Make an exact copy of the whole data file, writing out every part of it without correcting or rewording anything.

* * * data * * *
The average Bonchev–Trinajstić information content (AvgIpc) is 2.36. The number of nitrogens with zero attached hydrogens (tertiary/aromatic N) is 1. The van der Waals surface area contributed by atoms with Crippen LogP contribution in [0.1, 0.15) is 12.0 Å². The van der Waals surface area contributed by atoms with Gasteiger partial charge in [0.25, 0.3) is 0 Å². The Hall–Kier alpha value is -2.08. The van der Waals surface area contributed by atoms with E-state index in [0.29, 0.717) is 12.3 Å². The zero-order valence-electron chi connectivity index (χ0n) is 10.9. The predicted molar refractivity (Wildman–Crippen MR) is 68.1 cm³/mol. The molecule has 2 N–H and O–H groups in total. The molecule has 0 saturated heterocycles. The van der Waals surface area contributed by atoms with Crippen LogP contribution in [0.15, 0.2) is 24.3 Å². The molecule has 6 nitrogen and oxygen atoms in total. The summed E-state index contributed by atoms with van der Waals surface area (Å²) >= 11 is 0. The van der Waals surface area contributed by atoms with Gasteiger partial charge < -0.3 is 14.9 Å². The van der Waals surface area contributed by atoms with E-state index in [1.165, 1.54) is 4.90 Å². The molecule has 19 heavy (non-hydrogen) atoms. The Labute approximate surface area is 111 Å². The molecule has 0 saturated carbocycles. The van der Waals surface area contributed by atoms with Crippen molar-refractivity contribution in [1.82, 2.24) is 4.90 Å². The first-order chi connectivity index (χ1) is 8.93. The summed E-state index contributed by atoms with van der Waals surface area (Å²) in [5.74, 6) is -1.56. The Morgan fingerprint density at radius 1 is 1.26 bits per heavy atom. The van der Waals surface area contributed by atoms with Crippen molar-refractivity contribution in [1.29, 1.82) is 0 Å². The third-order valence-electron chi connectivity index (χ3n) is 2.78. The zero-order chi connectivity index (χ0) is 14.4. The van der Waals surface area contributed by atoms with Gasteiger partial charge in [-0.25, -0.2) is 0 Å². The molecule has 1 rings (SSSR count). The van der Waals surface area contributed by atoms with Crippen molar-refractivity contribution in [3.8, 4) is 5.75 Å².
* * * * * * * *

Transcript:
The average Bonchev–Trinajstić information content (AvgIpc) is 2.36. The number of nitrogens with zero attached hydrogens (tertiary/aromatic N) is 1. The van der Waals surface area contributed by atoms with Crippen LogP contribution in [0.1, 0.15) is 12.0 Å². The van der Waals surface area contributed by atoms with Gasteiger partial charge in [0.25, 0.3) is 0 Å². The Hall–Kier alpha value is -2.08. The van der Waals surface area contributed by atoms with E-state index in [0.29, 0.717) is 12.3 Å². The zero-order valence-electron chi connectivity index (χ0n) is 10.9. The predicted molar refractivity (Wildman–Crippen MR) is 68.1 cm³/mol. The molecule has 2 N–H and O–H groups in total. The molecule has 0 saturated heterocycles. The van der Waals surface area contributed by atoms with Crippen LogP contribution in [0.15, 0.2) is 24.3 Å². The molecule has 6 nitrogen and oxygen atoms in total. The summed E-state index contributed by atoms with van der Waals surface area (Å²) >= 11 is 0. The van der Waals surface area contributed by atoms with Gasteiger partial charge < -0.3 is 14.9 Å². The van der Waals surface area contributed by atoms with E-state index in [1.165, 1.54) is 4.90 Å². The molecule has 19 heavy (non-hydrogen) atoms. The Labute approximate surface area is 111 Å². The molecule has 0 saturated carbocycles. The van der Waals surface area contributed by atoms with Crippen molar-refractivity contribution in [1.82, 2.24) is 4.90 Å². The first-order chi connectivity index (χ1) is 8.93. The summed E-state index contributed by atoms with van der Waals surface area (Å²) in [5.74, 6) is -1.56. The Morgan fingerprint density at radius 1 is 1.26 bits per heavy atom. The van der Waals surface area contributed by atoms with Crippen molar-refractivity contribution in [1.29, 1.82) is 0 Å². The third-order valence-electron chi connectivity index (χ3n) is 2.78. The zero-order chi connectivity index (χ0) is 14.4. The van der Waals surface area contributed by atoms with Gasteiger partial charge in [-0.25, -0.2) is 0 Å². The molecule has 1 rings (SSSR count). The van der Waals surface area contributed by atoms with Crippen molar-refractivity contribution in [3.8, 4) is 5.75 Å².